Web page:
“Oh! My hat!” I respond in French, understanding but totally unable to explain that I couldn’t wear my hat because it wouldn’t fit over the messy bun my wet, uncombed hair was twirled into. Not that he really cared to know that.
So instead I spilled my change all over the ground.
Field trips are the best, right? Going somewhere cool and different with all your friends and skipping math centers? To borrow my students’ collective favorite word of the week: “Awesome!”
And the Rabat Zoo? I was pleasantly surprised! The animals seemed content, if a bit hot, and there was really lovely landscaping throughout. The trees need a few more years to mature into decent shade trees, so hopefully they don’t forget to water them (as the Rabati seem to do with a lot of their other city trees).
Springtime meant there were so many baby animals to “oooh” at–Barbary sheep, antelope, lions, goats–and “oooh,” we did. We walked through a magical garden area with peacocks roaming around that the kids gawked at and marvelously didn’t scare off. I could have stayed there all day.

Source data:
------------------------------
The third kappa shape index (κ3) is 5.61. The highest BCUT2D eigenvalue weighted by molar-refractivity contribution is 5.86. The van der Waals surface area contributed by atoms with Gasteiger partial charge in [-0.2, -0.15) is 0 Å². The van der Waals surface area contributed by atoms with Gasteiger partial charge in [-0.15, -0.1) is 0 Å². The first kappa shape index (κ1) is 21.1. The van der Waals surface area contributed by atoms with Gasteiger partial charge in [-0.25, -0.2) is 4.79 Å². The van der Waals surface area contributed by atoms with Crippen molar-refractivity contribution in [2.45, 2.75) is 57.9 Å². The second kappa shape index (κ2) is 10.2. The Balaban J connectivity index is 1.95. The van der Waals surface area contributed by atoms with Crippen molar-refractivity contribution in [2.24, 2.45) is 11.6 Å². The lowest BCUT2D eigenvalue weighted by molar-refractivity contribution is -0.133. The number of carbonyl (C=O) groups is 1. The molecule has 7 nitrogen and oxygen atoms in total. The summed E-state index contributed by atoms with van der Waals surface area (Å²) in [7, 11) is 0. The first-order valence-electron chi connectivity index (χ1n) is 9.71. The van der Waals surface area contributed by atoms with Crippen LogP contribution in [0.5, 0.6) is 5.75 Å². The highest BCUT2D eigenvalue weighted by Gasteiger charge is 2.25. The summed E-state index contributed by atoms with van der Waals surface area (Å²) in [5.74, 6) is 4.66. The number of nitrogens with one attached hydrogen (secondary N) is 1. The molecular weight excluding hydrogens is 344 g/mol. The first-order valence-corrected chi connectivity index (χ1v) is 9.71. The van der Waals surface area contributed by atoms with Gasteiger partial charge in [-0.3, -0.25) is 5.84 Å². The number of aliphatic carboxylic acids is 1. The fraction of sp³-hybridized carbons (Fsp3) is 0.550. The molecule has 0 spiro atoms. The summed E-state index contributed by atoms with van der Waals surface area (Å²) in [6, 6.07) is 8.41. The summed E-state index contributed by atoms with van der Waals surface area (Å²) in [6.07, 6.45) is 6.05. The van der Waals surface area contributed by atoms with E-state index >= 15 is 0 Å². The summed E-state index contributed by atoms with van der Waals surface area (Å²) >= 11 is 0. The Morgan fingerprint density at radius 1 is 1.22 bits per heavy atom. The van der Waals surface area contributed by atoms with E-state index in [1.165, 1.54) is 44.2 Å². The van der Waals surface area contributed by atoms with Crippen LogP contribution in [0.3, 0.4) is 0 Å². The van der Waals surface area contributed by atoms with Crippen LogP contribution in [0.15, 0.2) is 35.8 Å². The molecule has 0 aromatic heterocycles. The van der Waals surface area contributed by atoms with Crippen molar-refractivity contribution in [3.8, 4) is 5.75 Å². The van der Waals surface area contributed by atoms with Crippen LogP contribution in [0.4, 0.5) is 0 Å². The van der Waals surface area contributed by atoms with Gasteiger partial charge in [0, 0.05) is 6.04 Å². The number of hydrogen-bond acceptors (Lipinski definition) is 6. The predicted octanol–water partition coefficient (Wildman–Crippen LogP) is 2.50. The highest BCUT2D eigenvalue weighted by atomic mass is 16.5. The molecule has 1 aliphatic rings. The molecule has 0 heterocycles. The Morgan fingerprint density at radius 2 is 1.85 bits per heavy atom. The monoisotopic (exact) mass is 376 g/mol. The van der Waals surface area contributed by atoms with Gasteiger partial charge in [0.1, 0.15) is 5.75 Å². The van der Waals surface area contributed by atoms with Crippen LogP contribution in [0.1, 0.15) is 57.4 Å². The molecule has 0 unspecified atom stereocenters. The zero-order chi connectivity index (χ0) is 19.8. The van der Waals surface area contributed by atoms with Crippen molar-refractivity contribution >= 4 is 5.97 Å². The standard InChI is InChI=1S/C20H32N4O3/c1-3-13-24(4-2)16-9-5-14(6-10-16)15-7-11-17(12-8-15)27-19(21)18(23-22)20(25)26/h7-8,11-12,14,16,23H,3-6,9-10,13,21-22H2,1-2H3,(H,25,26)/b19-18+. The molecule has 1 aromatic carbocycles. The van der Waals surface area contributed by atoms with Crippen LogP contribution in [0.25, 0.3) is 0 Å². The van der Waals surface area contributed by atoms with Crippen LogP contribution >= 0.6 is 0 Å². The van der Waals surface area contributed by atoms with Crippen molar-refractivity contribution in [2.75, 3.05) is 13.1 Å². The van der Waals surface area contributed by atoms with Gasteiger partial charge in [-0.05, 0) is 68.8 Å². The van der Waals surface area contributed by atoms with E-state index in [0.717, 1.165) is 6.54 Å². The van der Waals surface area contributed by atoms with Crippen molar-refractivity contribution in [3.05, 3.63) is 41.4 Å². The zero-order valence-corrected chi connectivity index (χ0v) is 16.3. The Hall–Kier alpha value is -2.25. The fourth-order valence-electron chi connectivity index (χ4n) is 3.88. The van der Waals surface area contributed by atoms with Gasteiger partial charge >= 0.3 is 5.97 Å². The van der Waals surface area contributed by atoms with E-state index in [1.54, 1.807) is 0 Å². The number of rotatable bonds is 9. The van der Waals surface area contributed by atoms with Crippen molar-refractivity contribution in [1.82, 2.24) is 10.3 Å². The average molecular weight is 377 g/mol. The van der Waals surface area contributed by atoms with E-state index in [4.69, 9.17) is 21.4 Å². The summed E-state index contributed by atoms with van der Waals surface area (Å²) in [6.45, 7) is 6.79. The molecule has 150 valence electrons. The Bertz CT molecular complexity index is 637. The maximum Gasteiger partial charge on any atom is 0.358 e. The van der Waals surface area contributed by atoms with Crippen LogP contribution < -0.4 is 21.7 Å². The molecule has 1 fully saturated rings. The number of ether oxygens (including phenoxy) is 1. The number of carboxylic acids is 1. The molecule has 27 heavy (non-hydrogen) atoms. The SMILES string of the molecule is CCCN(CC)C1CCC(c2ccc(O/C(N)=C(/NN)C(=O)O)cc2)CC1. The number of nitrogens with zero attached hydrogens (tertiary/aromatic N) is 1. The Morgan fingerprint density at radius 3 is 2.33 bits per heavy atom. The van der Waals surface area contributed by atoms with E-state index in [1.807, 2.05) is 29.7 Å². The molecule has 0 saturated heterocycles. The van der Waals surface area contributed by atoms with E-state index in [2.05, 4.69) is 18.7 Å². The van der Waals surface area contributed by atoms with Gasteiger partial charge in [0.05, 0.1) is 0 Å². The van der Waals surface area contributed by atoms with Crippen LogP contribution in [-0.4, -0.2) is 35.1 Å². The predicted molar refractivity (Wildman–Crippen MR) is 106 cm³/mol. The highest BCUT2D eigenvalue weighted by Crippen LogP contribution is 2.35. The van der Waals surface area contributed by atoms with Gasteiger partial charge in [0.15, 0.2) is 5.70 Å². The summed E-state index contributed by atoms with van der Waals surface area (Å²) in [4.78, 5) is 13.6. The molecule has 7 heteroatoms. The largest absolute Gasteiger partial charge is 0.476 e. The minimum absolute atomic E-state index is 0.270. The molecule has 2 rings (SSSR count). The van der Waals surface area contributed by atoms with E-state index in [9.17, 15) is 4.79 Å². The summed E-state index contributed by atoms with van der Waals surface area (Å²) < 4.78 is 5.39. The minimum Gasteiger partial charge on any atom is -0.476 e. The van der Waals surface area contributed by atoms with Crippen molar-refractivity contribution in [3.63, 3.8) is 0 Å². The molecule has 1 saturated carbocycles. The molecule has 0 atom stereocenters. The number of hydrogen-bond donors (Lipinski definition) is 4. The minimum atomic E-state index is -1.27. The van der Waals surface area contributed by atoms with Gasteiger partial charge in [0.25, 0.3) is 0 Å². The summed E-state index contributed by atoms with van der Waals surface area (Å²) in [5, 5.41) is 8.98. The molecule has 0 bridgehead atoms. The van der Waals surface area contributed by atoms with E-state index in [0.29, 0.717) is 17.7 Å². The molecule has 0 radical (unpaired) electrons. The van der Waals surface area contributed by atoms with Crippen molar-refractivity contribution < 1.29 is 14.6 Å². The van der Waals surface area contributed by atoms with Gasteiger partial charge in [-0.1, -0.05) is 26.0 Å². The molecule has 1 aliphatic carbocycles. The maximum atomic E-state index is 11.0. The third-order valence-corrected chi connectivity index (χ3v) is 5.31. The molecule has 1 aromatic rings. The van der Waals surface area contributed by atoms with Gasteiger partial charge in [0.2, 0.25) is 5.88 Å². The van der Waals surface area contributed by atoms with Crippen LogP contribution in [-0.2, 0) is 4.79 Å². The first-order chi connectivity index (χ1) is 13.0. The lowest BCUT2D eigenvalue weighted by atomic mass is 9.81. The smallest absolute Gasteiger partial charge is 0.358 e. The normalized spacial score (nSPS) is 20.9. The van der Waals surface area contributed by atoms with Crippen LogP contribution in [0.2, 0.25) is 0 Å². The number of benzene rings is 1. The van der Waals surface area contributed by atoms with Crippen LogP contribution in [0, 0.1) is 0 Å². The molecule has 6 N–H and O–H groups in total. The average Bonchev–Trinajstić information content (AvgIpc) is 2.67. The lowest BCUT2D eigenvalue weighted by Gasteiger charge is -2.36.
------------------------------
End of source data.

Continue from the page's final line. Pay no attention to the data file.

The kids overall were pretty good. They complained a bit, but it was really hot and there wasn’t quite enough shade. They only asked for ice cream for the first hour, and when it became clear they weren’t going to get any, they stopped. They were way better about reapplying sun screen than I would have been at 6, and they stayed with the group such that I only got nervous about losing one when we got sandwiched by a few other school groups. Plus they’re extra cute when they’re excited about all the animals and given the opportunity to show off. Animal? Oh yeah, these 6-year-olds think they know all about them.
Last week I was shivering in the shade. This week it’s been nothing but sweating in sun hats. Rabat seemed to skip the pleasant temperatures of spring and go straight to the 80s. Well, the Moroccans are calling this pleasant; I’m struggling to adjust to the sudden spike.